Decision Date: August 24, 2016
Panel: James Mattison, Linda Michaluk, Robert Wickett, Q.C.
Keywords: Water Act – ss. 16, 20, 23, 33; conditional water licence; run-of-river hydroelectric project; monitoring; fish; frogs; flooding; minimum stream flow; habitat loss; environmental impact
Maureen and Charlie Chapman appealed a decision of the Assistant Regional Water Manager (the “Water Manager”), Ministry of Forests, Lands and Natural Resource Operations (the “Ministry”), to issue a conditional water licence to Zella Holdings Ltd. (“Zella”). The water licence authorizes Zella to divert water from Lorenzetta Creek for use in a run-of-the-river hydroelectric plant.
The Appellants reside downstream of the hydroelectric plant, and hold a conditional water licence that authorizes them to use water from Lorenzetta Creek for irrigation and domestic purposes.
When Zella applied for the water licence in 2012, the Appellants were offered an opportunity to file an objection. The Appellants wrote objection letters to both the Ministry and to Zella. The Appellants also attended a meeting with representatives of Zella and the Ministry. The Appellants raised concerns about the impacts of the project on salmon and the Creek’s ecosystem. Zella provided written responses to the Appellants.
The Water Manager issued the water licence in April 2015. The licence authorizes a maximum diversion rate of 0.6 cubic metres per second throughout the year, subject to numerous conditions. For example, the licence requires Zella to: maintain a minimum instream flow of 0.062 cubic metres per second at all times; conduct continuous instream flow monitoring; manage ramping rates when fish fry are present; prepare a monitoring plan for the Water Manager’s approval; submit annual reports summarizing the results of monitoring and any impacts on fish habitat and wildlife; and implement any mitigation to the Water Manager’s satisfaction. Additionally, prior to construction of the project, the licence requires Zella to: submit engineered design drawings to the Water Manager for approval; retain an independent engineer and an independent environmental monitor; prepare a construction management plan to mitigate the effects of construction; and, obtain the Water Manager’s permission to commence construction. Further, before beginning the diversion and use of water, the licence requires Zella to: establish stream gauges at various locations; submit an operating plan for the Water Manager’s approval; and obtain the Water Manager’s permission to commence water diversion and use.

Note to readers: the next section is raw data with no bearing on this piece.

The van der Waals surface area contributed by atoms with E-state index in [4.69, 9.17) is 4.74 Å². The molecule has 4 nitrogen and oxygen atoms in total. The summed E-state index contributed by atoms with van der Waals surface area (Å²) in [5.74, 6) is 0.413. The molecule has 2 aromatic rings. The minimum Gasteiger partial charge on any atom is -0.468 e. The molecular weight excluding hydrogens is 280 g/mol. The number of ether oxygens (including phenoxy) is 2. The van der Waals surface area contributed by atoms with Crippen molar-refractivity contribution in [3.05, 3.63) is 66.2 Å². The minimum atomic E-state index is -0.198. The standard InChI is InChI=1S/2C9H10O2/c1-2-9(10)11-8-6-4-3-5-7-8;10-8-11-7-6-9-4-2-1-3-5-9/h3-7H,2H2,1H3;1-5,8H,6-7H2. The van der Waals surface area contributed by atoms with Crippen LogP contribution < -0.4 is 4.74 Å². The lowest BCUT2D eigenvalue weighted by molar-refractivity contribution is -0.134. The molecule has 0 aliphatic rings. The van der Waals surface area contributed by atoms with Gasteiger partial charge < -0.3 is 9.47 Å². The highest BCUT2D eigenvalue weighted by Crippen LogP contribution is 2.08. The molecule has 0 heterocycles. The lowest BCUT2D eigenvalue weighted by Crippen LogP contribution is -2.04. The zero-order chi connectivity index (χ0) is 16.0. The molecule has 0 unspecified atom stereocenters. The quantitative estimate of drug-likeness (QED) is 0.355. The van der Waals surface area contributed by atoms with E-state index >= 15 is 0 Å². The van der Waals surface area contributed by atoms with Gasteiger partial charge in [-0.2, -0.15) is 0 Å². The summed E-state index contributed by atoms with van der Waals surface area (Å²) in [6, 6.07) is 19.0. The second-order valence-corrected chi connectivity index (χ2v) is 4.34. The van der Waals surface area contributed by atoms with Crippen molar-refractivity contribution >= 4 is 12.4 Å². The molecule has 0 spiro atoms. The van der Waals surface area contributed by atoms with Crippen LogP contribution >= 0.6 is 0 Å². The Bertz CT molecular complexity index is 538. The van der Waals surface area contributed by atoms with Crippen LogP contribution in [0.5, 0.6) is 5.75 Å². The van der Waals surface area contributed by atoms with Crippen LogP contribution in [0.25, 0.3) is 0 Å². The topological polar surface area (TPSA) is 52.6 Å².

The Appellants appealed the licence on numerous grounds including concerns about the potential impacts of the project on invertebrates, fish, fish habitat, water quality, and flooding, among other things. They also submitted that there was a lack of direct communication from the Ministry before the licence was issued.
The Board found that the Ministry appropriately relied on Zella to respond to the Appellants’ questions or concerns about Zella’s licence application, given the technical complexity of the project. However, the Panel recommended that, in the future, the Ministry should advise objectors that the proponent will respond to questions and requests for information about the proponent’s application.
Turning to the Appellants’ concerns about the licensed water use, the Board considered the extensive evidence that was presented by Zella, including six expert witnesses, and by the Water Manager. In contrast, the Appellants presented little evidence, and no expert evidence, in support of their appeal. Based on the evidence, the Board found that there were sufficient requirements in the licence, and sufficient consequences for any non-compliance, to ensure sufficient stream flow to protect environmental values, and to ensure proper monitoring and reporting of potential impacts. The Board found that variations in stream flow, including periods of flooding as well as low flow, were addressed in the project design and the licence conditions. The Board also found that the diversion and use of water in accordance with the licence would have minimal impact on invertebrates, fish, fish habitat, and frogs, and any potential environmental impacts would be managed and addressed through monitoring and mitigation measures. Furthermore, there was no evidence that the licence would impact the Appellants’ licensed water use.
Accordingly, the appeal was dismissed.